Roadmender Asphalt, a Sheffield-based material engineering company, has claimed that its new repair system could be the solution to the country’s road maintenance backlog.
The Elastomac material, which can be used to fix potholes in the UK’s roads, is said to be greener, faster to install and cheaper than traditional asphalt. Plus, each tonne includes around nine melted-down tyres that would otherwise have gone to waste.
Instead of requiring the pothole to be cut out and re-filled with asphalt (which is the current, long-standing method), this material is simply poured into the patch. It then forms the shape of the hole and welds to the existing road surface.
This means that the molten liquid solution also fights against problems caused by water penetration, as it seals the edges more efficiently than a standard repair. Therefore, there should be fewer failures due to freezing and thawing.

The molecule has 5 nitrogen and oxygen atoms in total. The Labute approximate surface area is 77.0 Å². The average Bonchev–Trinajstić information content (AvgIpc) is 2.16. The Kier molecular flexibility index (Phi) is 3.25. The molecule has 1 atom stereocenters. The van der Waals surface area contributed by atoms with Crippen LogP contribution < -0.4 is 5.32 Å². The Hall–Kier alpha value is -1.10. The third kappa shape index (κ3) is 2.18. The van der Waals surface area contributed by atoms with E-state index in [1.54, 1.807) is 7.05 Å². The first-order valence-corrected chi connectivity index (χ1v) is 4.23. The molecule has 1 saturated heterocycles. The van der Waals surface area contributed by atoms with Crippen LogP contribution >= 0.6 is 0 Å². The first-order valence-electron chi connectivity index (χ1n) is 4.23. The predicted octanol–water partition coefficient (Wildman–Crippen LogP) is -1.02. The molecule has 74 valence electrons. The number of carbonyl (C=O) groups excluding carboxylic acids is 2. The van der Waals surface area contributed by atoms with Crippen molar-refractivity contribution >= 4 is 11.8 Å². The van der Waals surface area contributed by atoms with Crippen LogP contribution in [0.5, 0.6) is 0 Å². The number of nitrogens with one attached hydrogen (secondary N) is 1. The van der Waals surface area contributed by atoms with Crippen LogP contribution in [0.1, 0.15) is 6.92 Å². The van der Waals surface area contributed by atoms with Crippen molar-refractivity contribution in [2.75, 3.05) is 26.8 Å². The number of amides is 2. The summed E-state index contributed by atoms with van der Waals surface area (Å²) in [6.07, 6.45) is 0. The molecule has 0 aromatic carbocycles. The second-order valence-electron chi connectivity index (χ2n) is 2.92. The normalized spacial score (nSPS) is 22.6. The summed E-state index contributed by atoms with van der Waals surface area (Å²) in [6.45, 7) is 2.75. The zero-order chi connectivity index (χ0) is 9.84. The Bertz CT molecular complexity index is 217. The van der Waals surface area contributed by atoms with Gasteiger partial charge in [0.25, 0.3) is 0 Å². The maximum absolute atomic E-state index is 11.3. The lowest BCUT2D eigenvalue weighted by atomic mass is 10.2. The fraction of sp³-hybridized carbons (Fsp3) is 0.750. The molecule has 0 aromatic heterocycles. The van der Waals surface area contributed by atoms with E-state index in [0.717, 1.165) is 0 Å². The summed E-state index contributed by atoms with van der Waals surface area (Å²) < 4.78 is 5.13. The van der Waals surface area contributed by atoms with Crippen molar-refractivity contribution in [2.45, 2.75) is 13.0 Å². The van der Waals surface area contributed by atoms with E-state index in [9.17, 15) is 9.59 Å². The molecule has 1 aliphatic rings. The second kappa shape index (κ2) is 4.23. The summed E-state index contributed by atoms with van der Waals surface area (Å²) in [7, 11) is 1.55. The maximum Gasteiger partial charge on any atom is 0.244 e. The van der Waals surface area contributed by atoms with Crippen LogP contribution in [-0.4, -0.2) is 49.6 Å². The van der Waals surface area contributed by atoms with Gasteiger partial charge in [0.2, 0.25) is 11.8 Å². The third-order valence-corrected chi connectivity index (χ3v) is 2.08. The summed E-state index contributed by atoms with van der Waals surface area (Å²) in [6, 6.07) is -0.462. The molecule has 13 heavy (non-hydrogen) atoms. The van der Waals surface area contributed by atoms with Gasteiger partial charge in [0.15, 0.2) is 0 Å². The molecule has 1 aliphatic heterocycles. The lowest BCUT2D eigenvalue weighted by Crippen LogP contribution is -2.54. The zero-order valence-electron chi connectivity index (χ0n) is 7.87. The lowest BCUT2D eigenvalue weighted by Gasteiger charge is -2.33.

Harry Pearl, CEO of Roadmender Asphalt, said: “Potholes can now be filled with a purpose-designed, flowable repair material that’s made from sustainable, recycled materials. It is heated on-site, welds itself to the existing road, and delivers a totally waterproof, permanent repair with no edges that can fail.
“By avoiding excavating the patch, the process requires on average 80% less material with no waste to carry away, meaning that – subject to the geography of the workflow – contractors should be able to complete up to five times more patches per day at a significantly reduced cost.”
The thermoplastic invention was first introduced to the market in early 2020, in order to help the sector re-think and speed up the process of repairing roads. It’s hoped that this will enable authorities to catch up with the backlog of work.
The laying method can also be taught to road workers in just two days. This satisfies the Highways Sector Council’s guidance that councils should be ‘accelerating shovel-ready work’.